She pulls into Ponderosa Drive, and when she gets out of the car, the camera assumes her point of view— the First-Person Camera, moving steadily toward a destination, being a Thorncraft trademark.
We are now seeing everything through Marti’s eyes. Slowly, smoothly, we approach the walkway to Number Five. Something is obscured on the lawn behind a tree. Camera cuts for a moment to a medium shot of Marti, craning her neck to make the thing out. Back to first-person camera which mimics the action, leaning to the right, still gliding forward. As we reach the steps, we turn to see what it is. The camera comes to a standstill: it is a child’s tricycle fallen on its side. Reaction shot: Marti stares at it in her shell-shocked way.
The score tingles with anticipation, the violins aflutter.
Marti continues in first-person camera mode. We glide steadily toward the door, focusing on the doorbell. Marti’s gloved hand reaches forth to press it when there’s a burst of laughter, then a cheer from the house.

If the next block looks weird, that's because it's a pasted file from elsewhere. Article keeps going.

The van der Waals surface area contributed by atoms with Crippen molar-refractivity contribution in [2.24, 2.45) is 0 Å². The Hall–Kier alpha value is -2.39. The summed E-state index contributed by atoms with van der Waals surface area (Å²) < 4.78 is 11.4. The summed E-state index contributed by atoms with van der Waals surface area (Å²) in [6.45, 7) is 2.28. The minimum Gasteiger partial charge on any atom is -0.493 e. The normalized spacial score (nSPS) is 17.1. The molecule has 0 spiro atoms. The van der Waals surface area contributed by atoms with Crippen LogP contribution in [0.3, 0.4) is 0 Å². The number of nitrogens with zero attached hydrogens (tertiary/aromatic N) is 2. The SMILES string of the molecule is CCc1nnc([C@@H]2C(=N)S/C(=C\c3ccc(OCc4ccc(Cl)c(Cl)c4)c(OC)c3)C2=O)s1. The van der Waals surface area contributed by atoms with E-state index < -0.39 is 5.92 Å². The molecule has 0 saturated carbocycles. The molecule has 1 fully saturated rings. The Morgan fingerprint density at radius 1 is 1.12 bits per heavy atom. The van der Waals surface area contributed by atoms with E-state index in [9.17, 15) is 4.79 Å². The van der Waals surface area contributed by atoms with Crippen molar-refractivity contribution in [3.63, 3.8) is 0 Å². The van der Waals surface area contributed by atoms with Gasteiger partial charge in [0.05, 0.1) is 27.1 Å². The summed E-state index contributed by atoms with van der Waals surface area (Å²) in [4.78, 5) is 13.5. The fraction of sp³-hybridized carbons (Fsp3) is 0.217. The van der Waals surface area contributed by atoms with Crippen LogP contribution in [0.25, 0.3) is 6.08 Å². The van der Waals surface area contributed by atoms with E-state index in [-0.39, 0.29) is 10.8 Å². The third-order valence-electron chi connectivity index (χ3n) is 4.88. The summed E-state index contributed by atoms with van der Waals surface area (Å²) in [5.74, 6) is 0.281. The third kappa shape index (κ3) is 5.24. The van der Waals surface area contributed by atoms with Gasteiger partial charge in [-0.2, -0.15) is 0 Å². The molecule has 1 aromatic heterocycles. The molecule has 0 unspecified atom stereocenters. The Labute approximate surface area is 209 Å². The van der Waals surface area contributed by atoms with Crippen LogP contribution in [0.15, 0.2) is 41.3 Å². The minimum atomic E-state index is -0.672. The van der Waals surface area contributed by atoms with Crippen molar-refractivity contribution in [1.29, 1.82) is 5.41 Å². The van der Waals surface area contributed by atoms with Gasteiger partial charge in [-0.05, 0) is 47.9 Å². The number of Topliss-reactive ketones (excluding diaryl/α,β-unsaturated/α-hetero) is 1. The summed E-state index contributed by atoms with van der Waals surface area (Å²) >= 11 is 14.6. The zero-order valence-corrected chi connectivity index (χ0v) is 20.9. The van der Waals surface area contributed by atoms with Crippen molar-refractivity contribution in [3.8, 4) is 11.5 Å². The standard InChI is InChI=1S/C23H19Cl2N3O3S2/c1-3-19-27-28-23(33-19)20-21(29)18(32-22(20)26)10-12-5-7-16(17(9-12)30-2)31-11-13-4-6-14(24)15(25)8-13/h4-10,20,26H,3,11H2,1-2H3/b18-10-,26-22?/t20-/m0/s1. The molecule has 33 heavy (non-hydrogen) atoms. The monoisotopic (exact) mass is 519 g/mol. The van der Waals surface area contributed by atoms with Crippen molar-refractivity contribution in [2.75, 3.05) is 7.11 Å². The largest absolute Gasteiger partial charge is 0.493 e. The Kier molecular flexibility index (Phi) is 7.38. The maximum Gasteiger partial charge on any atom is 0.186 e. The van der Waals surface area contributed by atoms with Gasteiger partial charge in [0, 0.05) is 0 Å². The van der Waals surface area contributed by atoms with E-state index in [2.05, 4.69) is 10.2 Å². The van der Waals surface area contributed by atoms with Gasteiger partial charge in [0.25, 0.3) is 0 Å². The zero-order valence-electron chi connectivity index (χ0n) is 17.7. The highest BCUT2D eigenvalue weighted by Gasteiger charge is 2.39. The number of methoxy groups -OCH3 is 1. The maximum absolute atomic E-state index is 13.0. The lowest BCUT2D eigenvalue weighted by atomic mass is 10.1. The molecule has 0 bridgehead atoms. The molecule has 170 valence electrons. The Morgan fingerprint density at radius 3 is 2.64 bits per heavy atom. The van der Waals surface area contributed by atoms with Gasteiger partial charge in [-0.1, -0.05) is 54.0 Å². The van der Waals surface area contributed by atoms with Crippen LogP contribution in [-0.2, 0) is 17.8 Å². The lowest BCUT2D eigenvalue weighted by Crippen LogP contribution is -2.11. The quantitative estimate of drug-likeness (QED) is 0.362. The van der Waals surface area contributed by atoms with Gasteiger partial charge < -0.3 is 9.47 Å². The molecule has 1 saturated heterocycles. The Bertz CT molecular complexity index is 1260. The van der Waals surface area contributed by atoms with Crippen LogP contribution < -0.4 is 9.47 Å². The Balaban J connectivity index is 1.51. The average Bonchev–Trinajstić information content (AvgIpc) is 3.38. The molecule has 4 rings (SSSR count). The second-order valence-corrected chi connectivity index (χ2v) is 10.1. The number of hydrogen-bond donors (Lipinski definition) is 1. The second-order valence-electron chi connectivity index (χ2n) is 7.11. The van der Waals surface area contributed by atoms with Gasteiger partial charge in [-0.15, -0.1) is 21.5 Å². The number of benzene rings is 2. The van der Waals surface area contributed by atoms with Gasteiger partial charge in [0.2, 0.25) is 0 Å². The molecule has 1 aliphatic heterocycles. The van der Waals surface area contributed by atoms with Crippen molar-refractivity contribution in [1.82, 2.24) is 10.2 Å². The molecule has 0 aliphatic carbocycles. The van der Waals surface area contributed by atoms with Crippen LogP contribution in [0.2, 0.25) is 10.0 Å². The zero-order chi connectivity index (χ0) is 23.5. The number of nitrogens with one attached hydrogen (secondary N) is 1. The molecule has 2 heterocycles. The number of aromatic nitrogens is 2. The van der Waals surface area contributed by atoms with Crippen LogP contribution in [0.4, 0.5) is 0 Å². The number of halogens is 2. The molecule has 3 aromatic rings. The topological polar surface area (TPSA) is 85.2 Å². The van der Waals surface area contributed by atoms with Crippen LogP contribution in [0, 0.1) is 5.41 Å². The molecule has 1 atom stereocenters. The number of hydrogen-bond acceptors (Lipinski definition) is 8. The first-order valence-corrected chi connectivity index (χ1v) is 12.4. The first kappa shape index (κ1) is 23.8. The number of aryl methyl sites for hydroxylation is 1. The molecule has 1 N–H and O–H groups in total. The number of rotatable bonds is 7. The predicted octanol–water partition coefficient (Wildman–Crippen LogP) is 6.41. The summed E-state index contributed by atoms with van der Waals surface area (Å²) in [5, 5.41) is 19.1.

Marti can not resist. She approaches the large picture window, peeks through the sheer voile curtains:
The scene is a festive table, filled with old and young, reminiscent of the Norman Rockwell Thanksgiving painting. A turkey platter is being brought forth, held high, we can not see by whom until with great pride, the turkey is put on the table. It is, of course, Gavin. Someone snaps a flash photo. A pretty young woman in an apron joins Gavin with a carving knife. They are asked something. She mouths wait, takes an infant from a high chair, holds him close. A second child, a toddler, runs up to Gavin’s side, clings to his legs. And the perfect family is frozen in a flash of light.
Marti’s hand flies to her mouth, stifling a cry, which nevertheless escapes through the violins, coming to life in chaotic shrills. (Cruelly, no doubt intentionally, the actress is lit in a way that shows the faint crows feet reading through the makeup.) Marti flees in tears.
Sobbing, not looking at the road ahead, she speeds off. The road is slick with ice. The car skids wildly, righting itself as it races out of the circular drive.
Fade to black.
Preview: Wrong Turn.